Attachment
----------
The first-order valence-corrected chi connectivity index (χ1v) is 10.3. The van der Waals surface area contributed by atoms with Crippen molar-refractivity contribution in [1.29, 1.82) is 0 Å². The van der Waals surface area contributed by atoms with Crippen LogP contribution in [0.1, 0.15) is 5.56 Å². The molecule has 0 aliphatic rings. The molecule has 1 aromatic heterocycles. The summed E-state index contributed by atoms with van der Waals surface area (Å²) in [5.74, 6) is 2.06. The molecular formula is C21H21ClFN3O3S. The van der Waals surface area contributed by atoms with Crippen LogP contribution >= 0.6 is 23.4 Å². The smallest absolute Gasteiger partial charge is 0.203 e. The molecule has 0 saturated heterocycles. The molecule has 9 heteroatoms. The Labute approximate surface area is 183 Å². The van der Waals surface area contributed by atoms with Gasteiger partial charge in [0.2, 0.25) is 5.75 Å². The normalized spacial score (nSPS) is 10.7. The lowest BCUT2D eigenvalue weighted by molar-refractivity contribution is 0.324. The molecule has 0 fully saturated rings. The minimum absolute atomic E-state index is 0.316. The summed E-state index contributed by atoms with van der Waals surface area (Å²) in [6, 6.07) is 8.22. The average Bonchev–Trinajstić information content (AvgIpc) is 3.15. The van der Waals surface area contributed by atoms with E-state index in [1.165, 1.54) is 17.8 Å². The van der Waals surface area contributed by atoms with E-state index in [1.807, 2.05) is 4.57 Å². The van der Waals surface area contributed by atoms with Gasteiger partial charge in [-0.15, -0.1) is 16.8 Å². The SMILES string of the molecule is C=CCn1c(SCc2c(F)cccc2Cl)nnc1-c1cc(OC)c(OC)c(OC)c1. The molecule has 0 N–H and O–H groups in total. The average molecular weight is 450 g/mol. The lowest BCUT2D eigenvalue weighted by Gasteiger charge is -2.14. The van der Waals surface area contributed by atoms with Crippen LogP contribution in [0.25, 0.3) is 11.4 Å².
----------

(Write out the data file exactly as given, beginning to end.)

The first-order valence-corrected chi connectivity index (χ1v) is 10.3. The van der Waals surface area contributed by atoms with Crippen molar-refractivity contribution in [1.29, 1.82) is 0 Å². The van der Waals surface area contributed by atoms with Crippen LogP contribution in [0.1, 0.15) is 5.56 Å². The molecule has 0 aliphatic rings. The molecule has 1 aromatic heterocycles. The summed E-state index contributed by atoms with van der Waals surface area (Å²) in [5.74, 6) is 2.06. The molecular formula is C21H21ClFN3O3S. The van der Waals surface area contributed by atoms with Crippen LogP contribution >= 0.6 is 23.4 Å². The smallest absolute Gasteiger partial charge is 0.203 e. The molecule has 0 saturated heterocycles. The molecule has 9 heteroatoms. The Labute approximate surface area is 183 Å². The van der Waals surface area contributed by atoms with Gasteiger partial charge in [0.2, 0.25) is 5.75 Å². The normalized spacial score (nSPS) is 10.7. The lowest BCUT2D eigenvalue weighted by molar-refractivity contribution is 0.324. The molecule has 0 fully saturated rings. The minimum absolute atomic E-state index is 0.316. The summed E-state index contributed by atoms with van der Waals surface area (Å²) in [6, 6.07) is 8.22. The average Bonchev–Trinajstić information content (AvgIpc) is 3.15. The van der Waals surface area contributed by atoms with E-state index in [1.165, 1.54) is 17.8 Å². The van der Waals surface area contributed by atoms with E-state index in [1.807, 2.05) is 4.57 Å². The van der Waals surface area contributed by atoms with Gasteiger partial charge in [-0.15, -0.1) is 16.8 Å². The SMILES string of the molecule is C=CCn1c(SCc2c(F)cccc2Cl)nnc1-c1cc(OC)c(OC)c(OC)c1. The molecule has 0 N–H and O–H groups in total. The average molecular weight is 450 g/mol. The lowest BCUT2D eigenvalue weighted by Gasteiger charge is -2.14. The van der Waals surface area contributed by atoms with Crippen LogP contribution in [0.25, 0.3) is 11.4 Å².